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A Memoir of the Reverend Sydney Smith
Letters 1811
Sydney Smith to Lady Holland, February 1811

Author's Preface
Chapter I
Chapter II
Chapter III
Chapter IV
Chapter V
Chapter VI
Chapter VII
Chapter VIII
Chapter IX
Chapter X
Chapter XI
Chapter XII
Editor’s Preface
Letters 1801
Letters 1802
Letters 1803
Letters 1804
Letters 1805
Letters 1806
Letters 1807
Letters 1808
Letters 1809
Letters 1810
Letters 1811
Letters 1812
Letters 1813
Letters 1814
Letters 1815
Letters 1816
Letters 1817
Letters 1818
Letters 1819
Letters 1820
Letters 1821
Letters 1822
Letters 1823
Letters 1824
Letters 1825
Letters 1826
Letters 1827
Letters 1828
Letters 1829
Letters 1830
Letters 1831
Letters 1832
Letters 1833
Letters 1834
Letters 1835
Letters 1836
Letters 1837
Letters 1838
Letters 1839
Letters 1840
Letters 1841
Letters 1842
Letters 1843
Letters 1844
Creative Commons License

Licensed under a Creative Commons Attribution-Noncommercial-Share Alike 3.0 Unported License.
Produced by CATH
February, 1811.
My dear Lady Holland,

I was terribly afraid at first that the Prince had gone over to the other party; but the King’s improved condition leaves a hope to me that his conduct has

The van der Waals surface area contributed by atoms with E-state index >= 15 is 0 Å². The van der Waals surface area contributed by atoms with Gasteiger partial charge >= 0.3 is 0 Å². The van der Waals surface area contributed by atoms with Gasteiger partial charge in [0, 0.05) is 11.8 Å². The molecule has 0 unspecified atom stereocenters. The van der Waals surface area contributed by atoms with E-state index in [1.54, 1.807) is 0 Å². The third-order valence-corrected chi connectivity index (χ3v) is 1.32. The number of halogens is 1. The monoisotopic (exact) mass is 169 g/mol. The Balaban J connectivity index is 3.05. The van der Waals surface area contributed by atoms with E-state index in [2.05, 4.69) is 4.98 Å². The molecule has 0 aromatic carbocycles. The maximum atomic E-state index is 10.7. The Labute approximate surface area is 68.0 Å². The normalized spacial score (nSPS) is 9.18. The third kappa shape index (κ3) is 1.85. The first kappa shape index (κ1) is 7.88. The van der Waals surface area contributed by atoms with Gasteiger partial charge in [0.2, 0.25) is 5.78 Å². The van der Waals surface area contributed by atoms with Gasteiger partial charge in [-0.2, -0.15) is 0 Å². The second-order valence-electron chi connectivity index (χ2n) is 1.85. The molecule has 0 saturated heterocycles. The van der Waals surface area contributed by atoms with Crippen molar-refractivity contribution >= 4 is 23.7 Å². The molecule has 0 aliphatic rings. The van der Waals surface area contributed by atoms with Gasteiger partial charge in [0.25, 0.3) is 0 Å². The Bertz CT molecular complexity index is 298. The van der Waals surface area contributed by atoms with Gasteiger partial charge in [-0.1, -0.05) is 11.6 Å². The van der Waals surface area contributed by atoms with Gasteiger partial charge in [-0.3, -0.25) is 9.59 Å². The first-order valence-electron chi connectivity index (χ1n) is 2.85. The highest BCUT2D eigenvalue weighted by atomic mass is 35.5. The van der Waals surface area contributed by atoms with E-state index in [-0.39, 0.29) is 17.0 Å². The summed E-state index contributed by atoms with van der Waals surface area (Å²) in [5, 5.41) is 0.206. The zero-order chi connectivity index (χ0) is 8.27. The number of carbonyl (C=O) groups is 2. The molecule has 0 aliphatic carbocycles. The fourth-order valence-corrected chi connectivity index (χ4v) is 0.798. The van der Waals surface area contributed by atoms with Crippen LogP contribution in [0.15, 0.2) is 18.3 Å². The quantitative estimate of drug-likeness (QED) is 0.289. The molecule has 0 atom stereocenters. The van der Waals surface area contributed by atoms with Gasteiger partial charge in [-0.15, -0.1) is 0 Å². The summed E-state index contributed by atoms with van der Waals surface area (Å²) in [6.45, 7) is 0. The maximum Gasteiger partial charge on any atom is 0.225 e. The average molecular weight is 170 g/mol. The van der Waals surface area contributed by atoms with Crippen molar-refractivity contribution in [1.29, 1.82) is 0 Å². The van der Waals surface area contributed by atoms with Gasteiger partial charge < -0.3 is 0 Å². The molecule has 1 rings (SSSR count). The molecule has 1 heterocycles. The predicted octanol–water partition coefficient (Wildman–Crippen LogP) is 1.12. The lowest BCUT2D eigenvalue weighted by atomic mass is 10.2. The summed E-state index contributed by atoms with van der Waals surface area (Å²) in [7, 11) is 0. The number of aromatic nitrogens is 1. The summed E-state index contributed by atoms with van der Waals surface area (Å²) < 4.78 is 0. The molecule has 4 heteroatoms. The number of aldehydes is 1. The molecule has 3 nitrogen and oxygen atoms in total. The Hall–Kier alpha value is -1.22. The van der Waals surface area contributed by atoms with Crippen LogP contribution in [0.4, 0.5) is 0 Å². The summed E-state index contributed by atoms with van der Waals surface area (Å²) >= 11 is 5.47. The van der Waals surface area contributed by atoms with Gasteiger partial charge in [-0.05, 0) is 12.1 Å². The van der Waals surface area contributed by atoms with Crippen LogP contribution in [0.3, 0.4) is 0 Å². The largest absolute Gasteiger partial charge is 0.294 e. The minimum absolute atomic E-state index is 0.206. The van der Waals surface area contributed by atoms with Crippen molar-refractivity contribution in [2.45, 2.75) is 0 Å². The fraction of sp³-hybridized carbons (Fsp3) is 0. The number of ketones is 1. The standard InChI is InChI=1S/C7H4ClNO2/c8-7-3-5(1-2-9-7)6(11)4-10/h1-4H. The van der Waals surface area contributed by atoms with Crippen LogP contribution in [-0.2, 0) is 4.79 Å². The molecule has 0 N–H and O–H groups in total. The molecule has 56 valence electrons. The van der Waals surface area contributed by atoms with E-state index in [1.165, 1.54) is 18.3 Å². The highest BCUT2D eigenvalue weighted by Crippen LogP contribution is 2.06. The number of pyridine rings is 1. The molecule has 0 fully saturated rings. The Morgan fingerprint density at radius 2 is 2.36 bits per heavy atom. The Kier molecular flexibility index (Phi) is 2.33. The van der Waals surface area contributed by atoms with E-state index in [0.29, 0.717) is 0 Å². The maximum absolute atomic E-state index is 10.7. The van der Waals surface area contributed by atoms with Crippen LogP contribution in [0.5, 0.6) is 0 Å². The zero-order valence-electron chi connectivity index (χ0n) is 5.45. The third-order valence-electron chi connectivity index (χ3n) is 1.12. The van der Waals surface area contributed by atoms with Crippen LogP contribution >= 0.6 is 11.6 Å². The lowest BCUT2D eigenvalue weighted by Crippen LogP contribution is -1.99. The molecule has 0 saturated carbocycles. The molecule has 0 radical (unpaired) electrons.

been dictated by prudence, and the best idea he can form of filial piety from books and chaplains; for that any man in those high regions of life, cares for his father, is what I cannot easily believe. That he will gain great popularity from his conduct, I have no doubt;—perhaps he may deserve it, but I see through a Yorkshire glass, darkly.

I am exceedingly glad Lord Holland has taken up the business of libels; the punishment of late appears to me most atrocious. If libels against the public are very bad, they become sedition or treason; new crimes may be punished as such; but as long as they are only libels, such punishments as have been lately inflicted are preposterous; and seem to proceed from that hatred which feeble and decorous persons always feel against those who disturb the repose of their minds, call their opinions in question, and compel them to think and reason. There should be a maximum of imprisonment for libel. No man should be imprisoned for more than a year for any information filed by the Attorney-General. Libels are not so mischievous in a free country, as Mr. Justice Grose, in his very bad lectures, would make them out to be. Who would have mutinied for Cobbett’s libel? or who would have risen up against the German soldiers? And how easily might he have been answered! He deserved some punishment; but to shut a man up in gaol for two years for such an offence is most atrocious. Pray make Lord Holland speak well and eloquently on this subject.

Sydney Smith.